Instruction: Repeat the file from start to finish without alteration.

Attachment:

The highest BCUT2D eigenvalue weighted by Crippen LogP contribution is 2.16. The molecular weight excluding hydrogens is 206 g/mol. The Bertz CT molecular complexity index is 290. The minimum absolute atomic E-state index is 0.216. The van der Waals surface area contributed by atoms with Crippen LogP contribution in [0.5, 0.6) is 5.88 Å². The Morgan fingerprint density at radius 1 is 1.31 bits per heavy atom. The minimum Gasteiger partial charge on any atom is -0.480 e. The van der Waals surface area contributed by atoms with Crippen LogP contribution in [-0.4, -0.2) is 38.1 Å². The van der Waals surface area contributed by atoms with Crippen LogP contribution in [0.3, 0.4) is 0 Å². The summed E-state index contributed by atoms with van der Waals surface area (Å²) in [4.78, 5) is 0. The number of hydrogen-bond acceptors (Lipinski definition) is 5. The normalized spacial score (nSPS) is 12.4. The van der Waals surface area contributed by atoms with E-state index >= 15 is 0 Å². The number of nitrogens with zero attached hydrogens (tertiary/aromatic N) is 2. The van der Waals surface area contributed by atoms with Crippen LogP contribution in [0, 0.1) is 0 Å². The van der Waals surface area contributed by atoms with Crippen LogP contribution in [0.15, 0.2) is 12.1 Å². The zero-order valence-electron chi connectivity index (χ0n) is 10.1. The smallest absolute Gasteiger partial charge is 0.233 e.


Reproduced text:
The highest BCUT2D eigenvalue weighted by Crippen LogP contribution is 2.16. The molecular weight excluding hydrogens is 206 g/mol. The Bertz CT molecular complexity index is 290. The minimum absolute atomic E-state index is 0.216. The van der Waals surface area contributed by atoms with Crippen LogP contribution in [0.5, 0.6) is 5.88 Å². The Morgan fingerprint density at radius 1 is 1.31 bits per heavy atom. The minimum Gasteiger partial charge on any atom is -0.480 e. The van der Waals surface area contributed by atoms with Crippen LogP contribution in [-0.4, -0.2) is 38.1 Å². The van der Waals surface area contributed by atoms with Crippen LogP contribution in [0.3, 0.4) is 0 Å². The summed E-state index contributed by atoms with van der Waals surface area (Å²) in [4.78, 5) is 0. The number of hydrogen-bond acceptors (Lipinski definition) is 5. The normalized spacial score (nSPS) is 12.4. The van der Waals surface area contributed by atoms with E-state index >= 15 is 0 Å². The number of nitrogens with zero attached hydrogens (tertiary/aromatic N) is 2. The van der Waals surface area contributed by atoms with Crippen LogP contribution in [0, 0.1) is 0 Å². The van der Waals surface area contributed by atoms with Crippen LogP contribution in [0.15, 0.2) is 12.1 Å². The zero-order valence-electron chi connectivity index (χ0n) is 10.1. The smallest absolute Gasteiger partial charge is 0.233 e.